Glendening announces appointment of three Baltimore circuit judges 2 of them will fill newly created positions

one replaces retired judge

September 03, 1997|By Ivan Penn | Ivan Penn,SUN STAFF

Gov. Parris N. Glendening announced the appointment of three judges to Baltimore's Circuit Court yesterday, filling one position left vacant since February and two others created by the 1996 General Assembly.

The governor appointed Alfred Nance, 49, of the Alfred Nance & Associates law firm in Baltimore to replace Judge Thomas Ward, who retired in February.

Glendening appointed Marcella A. Holland, 49, a 13-year prosecutor in the city state's attorney's office, and M. Brooke Murdock, 48, of the Baltimore law firm Ferguson, Schetelich, Heffernan & Murdock to the two new judgeships.

The three judges will be sworn in within 30 days.

Their appointments bring the number of city circuit judges to 30 and increase the number of female judges to eight.

"I know all three of them," said Administrative Judge Joseph H. H. Kaplan of city Circuit Court. "I have full faith in all three of them. We're busily building to accommodate everybody."

Kaplan, who met with the three new appointees yesterday, said circuit judges are overburdened and have long needed the help to ease the caseload, particularly in domestic relations and general civil areas.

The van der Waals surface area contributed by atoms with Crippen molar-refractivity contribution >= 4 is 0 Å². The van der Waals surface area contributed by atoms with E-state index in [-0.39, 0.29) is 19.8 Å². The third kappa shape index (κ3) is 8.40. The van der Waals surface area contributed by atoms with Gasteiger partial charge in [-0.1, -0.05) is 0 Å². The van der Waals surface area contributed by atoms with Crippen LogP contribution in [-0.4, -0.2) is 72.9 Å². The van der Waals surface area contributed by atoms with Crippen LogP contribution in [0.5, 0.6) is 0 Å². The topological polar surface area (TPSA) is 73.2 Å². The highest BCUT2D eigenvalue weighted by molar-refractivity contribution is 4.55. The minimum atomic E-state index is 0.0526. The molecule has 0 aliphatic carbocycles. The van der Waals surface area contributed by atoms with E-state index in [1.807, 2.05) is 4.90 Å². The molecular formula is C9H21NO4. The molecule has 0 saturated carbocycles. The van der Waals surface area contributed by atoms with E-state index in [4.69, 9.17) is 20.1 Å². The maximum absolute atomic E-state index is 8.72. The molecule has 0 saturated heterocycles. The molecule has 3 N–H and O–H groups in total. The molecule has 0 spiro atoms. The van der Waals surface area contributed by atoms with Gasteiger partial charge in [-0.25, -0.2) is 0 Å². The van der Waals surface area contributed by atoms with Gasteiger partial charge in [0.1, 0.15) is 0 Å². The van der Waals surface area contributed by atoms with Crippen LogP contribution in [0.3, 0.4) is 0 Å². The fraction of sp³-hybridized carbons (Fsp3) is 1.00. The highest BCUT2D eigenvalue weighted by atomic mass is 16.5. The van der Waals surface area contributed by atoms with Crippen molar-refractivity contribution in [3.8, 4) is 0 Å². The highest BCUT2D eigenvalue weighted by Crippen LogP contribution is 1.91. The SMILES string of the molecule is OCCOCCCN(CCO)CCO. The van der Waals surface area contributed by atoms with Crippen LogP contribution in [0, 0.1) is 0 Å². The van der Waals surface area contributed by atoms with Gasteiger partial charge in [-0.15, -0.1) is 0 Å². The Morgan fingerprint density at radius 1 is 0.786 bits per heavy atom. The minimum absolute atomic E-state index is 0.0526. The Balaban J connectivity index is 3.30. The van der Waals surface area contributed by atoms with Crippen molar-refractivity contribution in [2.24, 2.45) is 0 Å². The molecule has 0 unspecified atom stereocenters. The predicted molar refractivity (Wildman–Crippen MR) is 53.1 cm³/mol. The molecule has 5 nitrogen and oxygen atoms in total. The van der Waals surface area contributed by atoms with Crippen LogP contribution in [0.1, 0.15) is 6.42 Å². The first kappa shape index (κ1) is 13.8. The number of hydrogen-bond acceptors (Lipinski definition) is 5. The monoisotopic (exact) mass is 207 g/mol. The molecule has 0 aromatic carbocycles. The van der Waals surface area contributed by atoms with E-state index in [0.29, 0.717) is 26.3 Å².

All three appointees have extensive backgrounds as trial lawyers.

Nance, a 1976 graduate of the University of Maryland School of Law, began his career as a Legal Aid attorney and in the Office of the Public Defender before founding his general practice firm in 1987.

He is a member of the Alternative Dispute Resolution Committee of the Maryland State Bar and chairman of the Judicial Selections Committee of the Monumental City Bar Association.

In 1994, Nance made an unsuccessful run for the state Senate in the 40th District against incumbent Ralph M. Hughes. He said he was excited about his appointment to the bench.

"Obviously, I will no longer be seeking public office," Nance said. "I'm honored to have been chosen. It's the ultimate position in an attorney's career."

Holland, a 1983 graduate of the University of Maryland School of Law, has spent her career in the city state's attorney's office. She joined the office in 1984 in the juvenile and trial divisions before being assigned to the economic crimes unit in 1988.

Holland, a past president of the Monumental City Bar Association, served three terms with the National Bar Association and was the Maryland representative to the National Black Prosecutors Association. She is a member of the Baltimore City Bar Association's Executive Council.

Holland said she was looking forward to her new post, a longtime goal. "It's a rare privilege for an attorney to sit on the bench," she said.

Murdock, a 1977 graduate of the University of Baltimore School of Law, was an assistant state's attorney and an assistant public defender for the city.

In 1991, she and three partners formed a private practice. She was president of the Women's Law Center from 1995 to 1996 and is vice chair of the litigation section of the Maryland Bar Association.

Murdock said she wasn't always interested in being a judge because "I've seen what good judging and bad judging can do to the system." But she said she decided to apply in hopes of making a difference in the courtroom.

"I believe that judges have to have common sense, knowledge of the rules of evidence and an understanding of the importance of a lawyer's role," Murdock said. "Good judging really makes a difference."

Pub Date: 9/03/97

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